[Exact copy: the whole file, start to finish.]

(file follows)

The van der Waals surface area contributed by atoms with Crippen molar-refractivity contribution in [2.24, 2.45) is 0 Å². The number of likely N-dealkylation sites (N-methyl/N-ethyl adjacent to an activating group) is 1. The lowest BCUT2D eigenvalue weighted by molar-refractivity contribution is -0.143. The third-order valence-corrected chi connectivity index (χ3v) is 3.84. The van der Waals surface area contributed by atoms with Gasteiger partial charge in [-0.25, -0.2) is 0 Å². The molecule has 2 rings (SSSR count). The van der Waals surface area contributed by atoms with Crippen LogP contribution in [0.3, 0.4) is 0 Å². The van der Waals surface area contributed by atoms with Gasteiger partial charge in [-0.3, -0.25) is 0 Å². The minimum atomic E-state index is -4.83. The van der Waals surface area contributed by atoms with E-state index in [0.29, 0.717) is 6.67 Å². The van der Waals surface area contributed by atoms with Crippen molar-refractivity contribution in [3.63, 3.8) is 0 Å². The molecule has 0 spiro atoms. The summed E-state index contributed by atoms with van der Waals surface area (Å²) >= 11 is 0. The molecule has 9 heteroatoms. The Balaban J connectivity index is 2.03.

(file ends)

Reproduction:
The van der Waals surface area contributed by atoms with Crippen molar-refractivity contribution in [2.24, 2.45) is 0 Å². The number of likely N-dealkylation sites (N-methyl/N-ethyl adjacent to an activating group) is 1. The lowest BCUT2D eigenvalue weighted by molar-refractivity contribution is -0.143. The third-order valence-corrected chi connectivity index (χ3v) is 3.84. The van der Waals surface area contributed by atoms with Gasteiger partial charge in [-0.25, -0.2) is 0 Å². The molecule has 2 rings (SSSR count). The van der Waals surface area contributed by atoms with Crippen LogP contribution in [0.3, 0.4) is 0 Å². The van der Waals surface area contributed by atoms with Gasteiger partial charge in [-0.3, -0.25) is 0 Å². The minimum atomic E-state index is -4.83. The van der Waals surface area contributed by atoms with E-state index in [0.29, 0.717) is 6.67 Å². The van der Waals surface area contributed by atoms with Crippen molar-refractivity contribution in [3.63, 3.8) is 0 Å². The molecule has 0 spiro atoms. The summed E-state index contributed by atoms with van der Waals surface area (Å²) >= 11 is 0. The molecule has 9 heteroatoms. The Balaban J connectivity index is 2.03.